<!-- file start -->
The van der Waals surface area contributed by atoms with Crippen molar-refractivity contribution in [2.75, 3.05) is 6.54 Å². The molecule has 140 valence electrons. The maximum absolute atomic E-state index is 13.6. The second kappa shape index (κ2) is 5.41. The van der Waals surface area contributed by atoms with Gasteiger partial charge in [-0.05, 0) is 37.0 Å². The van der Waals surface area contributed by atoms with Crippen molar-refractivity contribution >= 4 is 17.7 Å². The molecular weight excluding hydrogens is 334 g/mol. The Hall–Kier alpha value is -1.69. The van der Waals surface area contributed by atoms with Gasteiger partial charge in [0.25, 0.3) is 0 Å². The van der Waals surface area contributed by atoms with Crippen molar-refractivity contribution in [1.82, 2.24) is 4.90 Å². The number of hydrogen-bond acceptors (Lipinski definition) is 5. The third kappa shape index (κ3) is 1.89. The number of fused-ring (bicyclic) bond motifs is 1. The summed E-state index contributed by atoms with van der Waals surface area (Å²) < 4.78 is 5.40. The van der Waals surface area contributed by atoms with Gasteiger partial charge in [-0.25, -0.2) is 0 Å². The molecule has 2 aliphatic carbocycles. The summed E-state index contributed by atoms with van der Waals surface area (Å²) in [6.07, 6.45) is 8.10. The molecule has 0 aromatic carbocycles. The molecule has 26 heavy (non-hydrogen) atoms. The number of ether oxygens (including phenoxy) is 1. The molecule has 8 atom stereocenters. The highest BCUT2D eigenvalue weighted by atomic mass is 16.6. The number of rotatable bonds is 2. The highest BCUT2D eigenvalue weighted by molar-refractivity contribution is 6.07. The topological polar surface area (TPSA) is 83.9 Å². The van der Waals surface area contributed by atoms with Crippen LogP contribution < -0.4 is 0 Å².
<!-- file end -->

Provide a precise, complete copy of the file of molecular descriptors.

The van der Waals surface area contributed by atoms with Crippen molar-refractivity contribution in [2.75, 3.05) is 6.54 Å². The molecule has 140 valence electrons. The maximum absolute atomic E-state index is 13.6. The second kappa shape index (κ2) is 5.41. The van der Waals surface area contributed by atoms with Gasteiger partial charge in [-0.05, 0) is 37.0 Å². The van der Waals surface area contributed by atoms with Crippen molar-refractivity contribution >= 4 is 17.7 Å². The molecular weight excluding hydrogens is 334 g/mol. The Hall–Kier alpha value is -1.69. The van der Waals surface area contributed by atoms with Gasteiger partial charge in [0.25, 0.3) is 0 Å². The van der Waals surface area contributed by atoms with Crippen molar-refractivity contribution in [1.82, 2.24) is 4.90 Å². The number of hydrogen-bond acceptors (Lipinski definition) is 5. The third kappa shape index (κ3) is 1.89. The number of fused-ring (bicyclic) bond motifs is 1. The summed E-state index contributed by atoms with van der Waals surface area (Å²) < 4.78 is 5.40. The van der Waals surface area contributed by atoms with Gasteiger partial charge in [-0.25, -0.2) is 0 Å². The molecule has 2 aliphatic carbocycles. The summed E-state index contributed by atoms with van der Waals surface area (Å²) in [6.07, 6.45) is 8.10. The molecule has 0 aromatic carbocycles. The molecule has 26 heavy (non-hydrogen) atoms. The number of ether oxygens (including phenoxy) is 1. The molecule has 8 atom stereocenters. The highest BCUT2D eigenvalue weighted by atomic mass is 16.6. The number of rotatable bonds is 2. The highest BCUT2D eigenvalue weighted by molar-refractivity contribution is 6.07. The topological polar surface area (TPSA) is 83.9 Å². The van der Waals surface area contributed by atoms with Crippen LogP contribution < -0.4 is 0 Å².